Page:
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Sometimes when we’re dealing with a life-threatening illness or other forms of stress, it becomes difficult to take proper care of ourselves. We get so busy fighting the disease that we don’t see anything else. We look to medical treatment, medications, physical fitness and nutrition, all in an attempt to strengthen our bodies and minds to deal with what we’re facing. But let’s not forget, the spirit needs nourishment as well. Spiritual self-care is as important as physical self-care, and promotes health and healing for our bodies and our souls.
Let Go, and Let God:
Prayer is one of the strongest tools in our spiritual toolkit. When we open up and talk to God, we are admitting that our burdens are too heavy to bear on our own. We need help. Asking for that help can be a liberating and empowering experience. Prayer promotes acceptance, and acceptance promotes forgiveness, of ourselves, and of those around us. Prayer reminds us of how small we are in the cosmic plan, and helps us draw upon the strength of a loving deity to get us through difficult times.
From a scientific perspective, studies have shown that people who pray report experiencing a transcendence that helps them to cope with and find meaning in their medical situation, they subsequently reported better health outcomes than people who did not pray.
Listen To The Universe
It’s been said that while prayer is talking to God, meditation is listening for an answer. Whether or not you are a practicing member of a church, synagogue, or mosque, meditation provides numerous benefits for your life and your health. Studies show it lowers heart rate and respiration, and its practitioners are more resilient to stress.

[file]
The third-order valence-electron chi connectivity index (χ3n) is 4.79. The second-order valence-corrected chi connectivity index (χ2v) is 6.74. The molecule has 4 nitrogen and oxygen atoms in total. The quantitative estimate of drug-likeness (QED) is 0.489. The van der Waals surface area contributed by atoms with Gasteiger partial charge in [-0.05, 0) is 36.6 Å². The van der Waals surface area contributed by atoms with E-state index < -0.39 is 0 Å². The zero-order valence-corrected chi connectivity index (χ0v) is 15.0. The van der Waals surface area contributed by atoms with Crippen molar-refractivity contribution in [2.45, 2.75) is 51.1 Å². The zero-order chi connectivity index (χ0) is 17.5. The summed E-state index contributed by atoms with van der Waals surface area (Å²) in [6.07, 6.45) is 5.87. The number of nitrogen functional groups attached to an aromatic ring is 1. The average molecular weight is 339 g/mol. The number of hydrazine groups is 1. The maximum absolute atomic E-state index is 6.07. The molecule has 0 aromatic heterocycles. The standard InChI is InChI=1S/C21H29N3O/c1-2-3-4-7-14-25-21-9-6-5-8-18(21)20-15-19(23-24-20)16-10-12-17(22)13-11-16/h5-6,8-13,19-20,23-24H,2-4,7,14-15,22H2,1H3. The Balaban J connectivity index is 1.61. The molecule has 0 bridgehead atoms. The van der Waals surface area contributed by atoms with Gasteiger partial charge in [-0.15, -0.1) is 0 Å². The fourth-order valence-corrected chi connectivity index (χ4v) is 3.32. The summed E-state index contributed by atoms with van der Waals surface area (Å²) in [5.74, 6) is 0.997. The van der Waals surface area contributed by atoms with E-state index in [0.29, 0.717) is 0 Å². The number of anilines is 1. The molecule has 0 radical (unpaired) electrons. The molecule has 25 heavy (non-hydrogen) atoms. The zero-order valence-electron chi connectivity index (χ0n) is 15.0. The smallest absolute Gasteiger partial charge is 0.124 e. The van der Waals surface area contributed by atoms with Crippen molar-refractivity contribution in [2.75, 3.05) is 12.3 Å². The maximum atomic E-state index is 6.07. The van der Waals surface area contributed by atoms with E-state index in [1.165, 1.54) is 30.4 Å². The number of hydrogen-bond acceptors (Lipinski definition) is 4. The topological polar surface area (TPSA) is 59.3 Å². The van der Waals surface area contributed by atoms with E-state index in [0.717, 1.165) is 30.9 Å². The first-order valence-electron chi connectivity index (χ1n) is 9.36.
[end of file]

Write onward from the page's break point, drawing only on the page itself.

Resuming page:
When you’re meditating, you can empty your mind of the daily worries and fears that plague us all, and focus on listening to your own breathing, the sounds of the movement of the air around you. Focus on sensation, the smells in the room and the feel of the mat under your feet. If you’re a beginner, try using a guided meditation tape. For the most healthful impact, enroll in an outdoor class; there’s good evidence that exposure to natural green spaces promotes healing and boosts immune function.
A Community Of The Faithful
It can be hard to make time for regular religious observance when you’re dealing with rounds of chemo, but there are many good reasons to be involved in church. Churchgoers enjoy greater health than their secular peers. They experience fewer complications, recover more quickly, and require less pain medication.
This has special significance for cancer patients who manage their pain with drugs such as opioids. Becoming dependent on pain medications can lead to painful withdrawal symptoms and even addiction. People who are religious are less likely to become addicted, and those who do become addicted are less likely to relapse after recovery. Perhaps more important even than the medical benefits of a religious life are the social ones.
As a member of a larger faith community, the religious have access to a social safety net, and stronger social bonds. They are more likely to seek out medical help when they need it, and can call upon other people to help them with basic tasks and transportation issues. If they miss services, someone is likely to check in on them. This social engagement can make a big difference when a person is fighting a serious illness. From a statistical standpoint, people who are religiously active actually live seven years longer, on average, than those who are not practicing members of a religious community.
A healthy spiritual and religious life may have important implications for health outcomes when a person is fighting cancer. Religious belief and regular practice promote healing and help with pain management. Being able to draw upon a faith community and a sense of a higher power can give patients and survivors powerful emotional resources to continue the fight. A sense of the divine and a relationship with a loving God can aid in finding meaning in suffering, and even experiencing peace and acceptance in the midst of crisis.